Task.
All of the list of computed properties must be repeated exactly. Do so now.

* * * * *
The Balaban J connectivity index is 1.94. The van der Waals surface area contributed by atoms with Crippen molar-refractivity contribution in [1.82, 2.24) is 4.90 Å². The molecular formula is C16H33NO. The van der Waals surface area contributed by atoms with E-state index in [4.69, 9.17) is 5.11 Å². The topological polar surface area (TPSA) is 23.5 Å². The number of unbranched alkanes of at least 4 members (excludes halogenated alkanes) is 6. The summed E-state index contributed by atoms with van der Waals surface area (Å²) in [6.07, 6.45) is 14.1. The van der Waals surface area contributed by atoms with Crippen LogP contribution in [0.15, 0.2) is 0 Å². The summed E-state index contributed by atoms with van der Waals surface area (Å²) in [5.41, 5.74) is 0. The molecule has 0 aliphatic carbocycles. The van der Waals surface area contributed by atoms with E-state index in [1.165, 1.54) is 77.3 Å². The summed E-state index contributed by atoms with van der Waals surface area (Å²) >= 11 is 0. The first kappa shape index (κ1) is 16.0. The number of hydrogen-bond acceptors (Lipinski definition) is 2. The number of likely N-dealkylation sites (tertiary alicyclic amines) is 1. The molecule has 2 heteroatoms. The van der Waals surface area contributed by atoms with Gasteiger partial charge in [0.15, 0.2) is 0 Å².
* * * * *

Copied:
The Balaban J connectivity index is 1.94. The van der Waals surface area contributed by atoms with Crippen molar-refractivity contribution in [1.82, 2.24) is 4.90 Å². The molecular formula is C16H33NO. The van der Waals surface area contributed by atoms with E-state index in [4.69, 9.17) is 5.11 Å². The topological polar surface area (TPSA) is 23.5 Å². The number of unbranched alkanes of at least 4 members (excludes halogenated alkanes) is 6. The summed E-state index contributed by atoms with van der Waals surface area (Å²) in [6.07, 6.45) is 14.1. The van der Waals surface area contributed by atoms with Crippen LogP contribution in [0.15, 0.2) is 0 Å². The summed E-state index contributed by atoms with van der Waals surface area (Å²) in [5.41, 5.74) is 0. The molecule has 0 aliphatic carbocycles. The van der Waals surface area contributed by atoms with E-state index in [1.165, 1.54) is 77.3 Å². The summed E-state index contributed by atoms with van der Waals surface area (Å²) >= 11 is 0. The first kappa shape index (κ1) is 16.0. The number of hydrogen-bond acceptors (Lipinski definition) is 2. The number of likely N-dealkylation sites (tertiary alicyclic amines) is 1. The molecule has 2 heteroatoms. The van der Waals surface area contributed by atoms with Gasteiger partial charge in [0.15, 0.2) is 0 Å².